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My team has been getting pretty excited about using docker because it promises to simplify our deployments and provide a number of other design and operational benefits. We recently started to really get things rolling with it and ran into some issues with the fact that the docker daemon runs as root.

In general, my stance on running server platforms as root is "don't". We recently went through a bunch of battles to get our operators to stop doing this and to even stop running things under accounts that can modify the server deployment. So right off the bat, I have problem here that it seems a little hypocritical to go back to these same people and ask them to set up docker to run as root.

I'm not the first to comment on risks posed by the docker daemon running as root. According to this "Eventually, it is expected that the Docker daemon will run restricted privileges, ..." Should we just wait for this to be addressed? I thought docker would improve our security profile but this seems to make it worse. My enthusiasm has been deflated for docker and I'm not sure I am motivated to make a case for using it in this state to our risk team.

EDIT: I should clarify that I'm not specifically concerned here with the issues around users being members of the "docker" group. It's important to know about but that can be managed. I really appreciate all the great answers here (both pro and con). I think I've been conflating the daemon with the containers themselves. I probably need to work on a clarified mental model of the docker architecture. Again lots of great stuff here all around. I'll have to ruminate a bit before accepting an answer.

Am I wrong to think this is a major flaw with docker?

  • I think that you're overly paranoid. The docker daemon cannot be accessed remotely unless you explicitly enable that. Otherwise it can only be accessed by first rooting the physical machine, at which point containers are at stake anyway (you have bigger things to worry about then). From the point of view of a container, it doesn't matter whether the docker daemon runs as root, first of all they are isolated (as if a different machine), and also the kernel always "runs as root", too. – Damon Oct 9 '15 at 22:13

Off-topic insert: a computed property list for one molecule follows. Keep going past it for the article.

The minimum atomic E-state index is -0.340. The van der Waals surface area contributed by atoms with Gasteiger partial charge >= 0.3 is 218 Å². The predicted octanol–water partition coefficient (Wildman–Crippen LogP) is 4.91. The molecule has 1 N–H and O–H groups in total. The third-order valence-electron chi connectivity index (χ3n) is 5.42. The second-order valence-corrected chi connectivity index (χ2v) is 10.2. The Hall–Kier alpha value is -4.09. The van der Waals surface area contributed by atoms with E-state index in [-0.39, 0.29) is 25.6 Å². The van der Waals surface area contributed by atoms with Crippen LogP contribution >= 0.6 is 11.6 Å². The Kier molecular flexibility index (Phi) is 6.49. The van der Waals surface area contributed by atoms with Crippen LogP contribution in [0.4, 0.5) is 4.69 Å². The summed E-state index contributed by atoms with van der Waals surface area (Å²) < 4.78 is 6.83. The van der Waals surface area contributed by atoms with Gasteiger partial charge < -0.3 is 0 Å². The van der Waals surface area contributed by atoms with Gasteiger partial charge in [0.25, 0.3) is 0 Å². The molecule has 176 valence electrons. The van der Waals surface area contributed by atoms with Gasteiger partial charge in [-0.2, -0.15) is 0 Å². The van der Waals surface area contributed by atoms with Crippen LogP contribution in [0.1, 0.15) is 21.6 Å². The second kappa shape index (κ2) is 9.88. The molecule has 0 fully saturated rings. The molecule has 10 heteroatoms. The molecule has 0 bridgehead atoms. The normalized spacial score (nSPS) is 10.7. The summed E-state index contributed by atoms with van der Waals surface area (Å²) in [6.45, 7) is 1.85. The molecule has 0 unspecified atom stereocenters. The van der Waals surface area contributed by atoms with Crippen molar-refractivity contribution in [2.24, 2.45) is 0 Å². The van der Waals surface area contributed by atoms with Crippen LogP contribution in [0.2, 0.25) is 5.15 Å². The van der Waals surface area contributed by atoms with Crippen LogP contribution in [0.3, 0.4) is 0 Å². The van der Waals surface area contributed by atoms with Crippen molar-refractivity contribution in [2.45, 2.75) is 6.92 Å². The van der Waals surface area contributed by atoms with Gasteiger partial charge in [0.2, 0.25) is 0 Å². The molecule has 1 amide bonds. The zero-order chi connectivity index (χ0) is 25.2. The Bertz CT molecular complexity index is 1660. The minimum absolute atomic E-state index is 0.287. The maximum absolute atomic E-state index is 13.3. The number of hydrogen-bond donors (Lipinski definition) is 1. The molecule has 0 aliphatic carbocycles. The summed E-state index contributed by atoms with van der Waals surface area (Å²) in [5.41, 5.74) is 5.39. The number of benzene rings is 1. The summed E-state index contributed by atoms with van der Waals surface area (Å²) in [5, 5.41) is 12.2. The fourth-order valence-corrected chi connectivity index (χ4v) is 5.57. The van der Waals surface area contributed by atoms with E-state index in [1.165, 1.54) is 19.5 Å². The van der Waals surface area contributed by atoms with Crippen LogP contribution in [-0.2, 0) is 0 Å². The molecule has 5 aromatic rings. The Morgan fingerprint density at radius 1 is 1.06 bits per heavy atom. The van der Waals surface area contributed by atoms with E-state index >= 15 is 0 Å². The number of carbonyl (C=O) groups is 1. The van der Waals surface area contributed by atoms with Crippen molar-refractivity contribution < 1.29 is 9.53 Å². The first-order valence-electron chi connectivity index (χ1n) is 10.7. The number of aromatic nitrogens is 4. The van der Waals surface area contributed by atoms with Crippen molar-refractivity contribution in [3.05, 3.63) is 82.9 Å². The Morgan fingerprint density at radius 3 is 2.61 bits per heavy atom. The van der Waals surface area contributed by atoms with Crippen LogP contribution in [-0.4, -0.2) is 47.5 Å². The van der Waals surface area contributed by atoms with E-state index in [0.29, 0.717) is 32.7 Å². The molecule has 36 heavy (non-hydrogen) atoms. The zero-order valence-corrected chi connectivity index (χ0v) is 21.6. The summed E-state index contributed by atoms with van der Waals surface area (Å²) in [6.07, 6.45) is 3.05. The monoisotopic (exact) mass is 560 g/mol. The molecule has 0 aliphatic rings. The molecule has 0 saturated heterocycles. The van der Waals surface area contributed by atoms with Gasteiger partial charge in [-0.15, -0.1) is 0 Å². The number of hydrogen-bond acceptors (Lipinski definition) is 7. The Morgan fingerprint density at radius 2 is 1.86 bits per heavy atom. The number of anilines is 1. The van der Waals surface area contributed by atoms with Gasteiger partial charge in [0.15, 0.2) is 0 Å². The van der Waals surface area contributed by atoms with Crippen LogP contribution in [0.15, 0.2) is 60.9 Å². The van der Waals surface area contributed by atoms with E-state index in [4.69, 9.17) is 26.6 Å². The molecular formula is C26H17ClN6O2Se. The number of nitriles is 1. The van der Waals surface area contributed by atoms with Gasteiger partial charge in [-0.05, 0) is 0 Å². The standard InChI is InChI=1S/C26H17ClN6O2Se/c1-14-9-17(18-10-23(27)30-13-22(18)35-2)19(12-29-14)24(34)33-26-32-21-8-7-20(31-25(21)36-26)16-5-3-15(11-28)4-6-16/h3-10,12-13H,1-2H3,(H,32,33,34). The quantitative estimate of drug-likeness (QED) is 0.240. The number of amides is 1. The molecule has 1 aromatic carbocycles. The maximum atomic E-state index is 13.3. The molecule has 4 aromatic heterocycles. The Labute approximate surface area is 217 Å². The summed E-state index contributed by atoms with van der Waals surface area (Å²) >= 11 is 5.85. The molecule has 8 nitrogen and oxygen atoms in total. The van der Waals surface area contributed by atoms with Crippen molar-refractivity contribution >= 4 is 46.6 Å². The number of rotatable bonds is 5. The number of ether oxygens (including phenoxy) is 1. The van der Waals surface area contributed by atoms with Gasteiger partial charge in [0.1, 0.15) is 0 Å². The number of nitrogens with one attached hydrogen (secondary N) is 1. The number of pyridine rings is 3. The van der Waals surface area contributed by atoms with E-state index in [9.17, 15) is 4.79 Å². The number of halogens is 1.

• In addition to what Damon wrote, there should be good defense in depth in practice. If the security of the entire system will crumble just because the Docker daemon is running as root and successfully exploited, then there are more important things to focus on. I don't think there is a yes/no answer to this question but I would suggest putting together a threat model if you haven't already to understand what is the risk of Docker running as root in your environment. Not to sound cliche but if you can achieve a huge win for your business and this risk is low for your environment, roll with it. – user79331 Oct 10 '15 at 4:15
  • I'm not sure I understand your statement "If the security of the entire system will crumble just because [X] is running as root and successfully exploited." When an application that is running as root is exploited, the chance that exploiter can take control of the system is increased. I don't think this is something to take lightly. – JimmyJames Oct 19 '15 at 15:17
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The docker daemon does run as root, as it interfaces with the host operating system in a farily fundamental manner, however that's no different than most/any system daemon that makes use of linux capabilities which require that privilege.

This doesn't mean that using docker is insecure, just that you need to be careful with how you use it. Luckily there is already some fairly good security configuration advice available on this from Docker themselves and in the form of a security configuration "best practices" guide from the Center for Internet Security

A couple of practical considerations which you do need to be aware of when running docker.

First up is that if someone is a member of the "docker" group on the host, they're effectively root on the system as it's possible to use docker to escalate privileges in this case. So you need to treat membership of that group on production hosts with care.